Junctions with two bright regions (Type 3) show different low-energy features: two peaked steps in dI/dV spectra at ~±10 meV (Fig. 2e). The steps appear always symmetric with respect to zero bias, and at the same energy over the terminal ZZ segment and over the PC region for a given nanostructure, while vanish quickly away from these sites. Based on the existence of localized spins on bright areas of Type 1 and 2 junctions, we attribute such bias-symmetric peaked steps to the excitation of two exchange coupled spins localized at each junction site by tunneling electrons. The exchange interaction tends to freeze their relative orientation, in this case antiferromagnetically into a singlet ground state. Electrons tunneling into the coupled spin system can inelastically excite a spin reversal in any of them when their energy equals the exchange coupling energy between the spins, i.e., eV ≥ J. Usually, such singlet–triplet inelastic excitation is revealed in dI/dV spectra as steps at the onset of spin excitations30, from which one can directly determine the strength of the exchange coupling J between the spins. Here, the inelastic spectra additionally show asymmetric peaks on top of the excitation onsets, with a pronounced logarithmic fall off for biases above. Such peaked steps are characteristic of Kondo-like fluctuations of the spin once the anisotropy energy has been overcome by tunneling electrons (i.e. out of equilibrium)31,32,33,34. The more pronounced signal for either particle tunneling (over ZZ) or for hole tunneling (over PC) indicates the spins system lies out of particle-hole symmetry point, with EF closer to the corresponding singly unoccupied or singly occupied (SO) state, respectively. Hence, the gap between dI/dV peaks in Fig. 2e is a measure of the interaction strength between the two localized spins.

Interestingly, the spectral gap in Type 3 junctions increases with the length of the connecting ribbons. In Fig. 2f we compare low-energy spectra of two junctions with different chGNR lengths. Although the atomic structures of both junctions are identical, the one with shorter ribbons (upper curve; 9 and 2 precursor units) displays a smaller gap than the junction of longer chGNRs (lower curve; >8 and 7 units). Fitting the spectra with a model of two coupled spin-1/2 systems31, one obtains the exchange coupling J = 2.7 (9.9) meV for the upper (lower) spectrum.

Theory simulations to uncover the origin of spin polarization

To explain the emergence of localized spins, we simulated the spin-polarized electronic structure of chGNR junctions using both density functional theory (DFT) and mean-field Hubbard (MFH) models (see Supplementary Notes 6 and 7). Figure 3a shows the spin-polarization of a junction of Fig. 1d. The ground state exhibits a net spin localization at the ZZ and PC regions with opposite sign, which is absent in the bare ribbons. The spin distribution along the edge sites reproduces the distribution of dI/dV signal measured in Type 3 junctions. This supports that this signal is an intrinsic effect of junction edge sites, rather than caused by defects or other atomic species.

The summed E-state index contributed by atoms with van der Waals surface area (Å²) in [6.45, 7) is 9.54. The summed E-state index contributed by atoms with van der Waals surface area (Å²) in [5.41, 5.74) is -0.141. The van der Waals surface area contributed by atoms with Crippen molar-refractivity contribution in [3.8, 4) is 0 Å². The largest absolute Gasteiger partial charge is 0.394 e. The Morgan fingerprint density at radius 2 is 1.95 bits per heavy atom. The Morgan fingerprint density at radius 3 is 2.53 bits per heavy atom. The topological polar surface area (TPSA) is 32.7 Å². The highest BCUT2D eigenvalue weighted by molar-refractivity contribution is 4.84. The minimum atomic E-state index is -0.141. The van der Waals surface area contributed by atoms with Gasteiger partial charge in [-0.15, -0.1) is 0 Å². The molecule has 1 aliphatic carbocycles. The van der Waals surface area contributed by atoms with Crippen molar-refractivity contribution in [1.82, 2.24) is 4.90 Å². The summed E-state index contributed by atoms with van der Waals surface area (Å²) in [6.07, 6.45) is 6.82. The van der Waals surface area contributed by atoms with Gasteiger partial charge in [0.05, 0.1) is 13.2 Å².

Fig. 3

Calculated electronic states and spin polarization. a Spin polarization obtained from DFT simulations in a Mulliken population analysis. The standard junction (all peripheral carbons bonded to H) shows spontaneous spin localization in both PC and ZZ regions, revealing the apparition of radical states. b Schema of the spontaneous spin polarization when one of the two electrons in the HO level gets promoted to the LU level to form two separated, exchange coupled spin-1/2 systems (Type 3 junction). This process is energetically favored when the reduction in Coulomb energy UHH − UHL plus exchange energy J exceeds the level separation δ, i.e., δ + UHL − J < UHH. c Single-particle TB wave functions (HO/LU) for Type 3 junction. d Same as in a but now adding a H atom to an external carbon in either the ZZ (Type 1) or PC (Type 2). The passivation with H removes the corresponding radical state and, hence, its spin-polarization. e Sketch of the spin-1/2 Kondo state generated with a single radical (Type 1 and 2 junctions). f Single-particle TB wave functions (SO) for Type 1 and Type 2 junctions. Red-green colors represent the positive-negative phase

The origin of the spontaneous magnetization can be rationalized by considering the effect of Coulomb correlations between π-electrons as described within a tight-binding (TB) model (Fig. 3b). The spin distribution is related to the appearance of two junction states inside the gap of the (3,1)-chGNR electronic bands, localized at the PC and ZZ sites, respectively (Fig. 3c). These are split-off states from the VB of the (3,1)-chGNR, which lies close below EF25. In the absence of electron–electron correlations, these two states conform the highest occupied (HO) and lowest unoccupied (LU) molecular states of the nanostructure. Due to the large degree of localization (Supplementary Figs. 10 and 11), the Coulomb repulsion energy UHH between two electrons in the HO state becomes comparable with the energy difference δ between the two localized levels. Hence, in a simplified picture, the two electrons find a lower-energy configuration by occupying each a different, spatially separated in-gap state. These two states become SO, spin-polarized (i.e., they have a net magnetic moment), and exchange coupled as schematically illustrated in Fig. 3b. Similar conclusions regarding the emergence of radical states at PC and ZZ sites can also be reached by applying the empirical Clar’s aromatic π-sextet rule to the close-shell structure of Fig. 1d, as described in the Supplementary Note 4.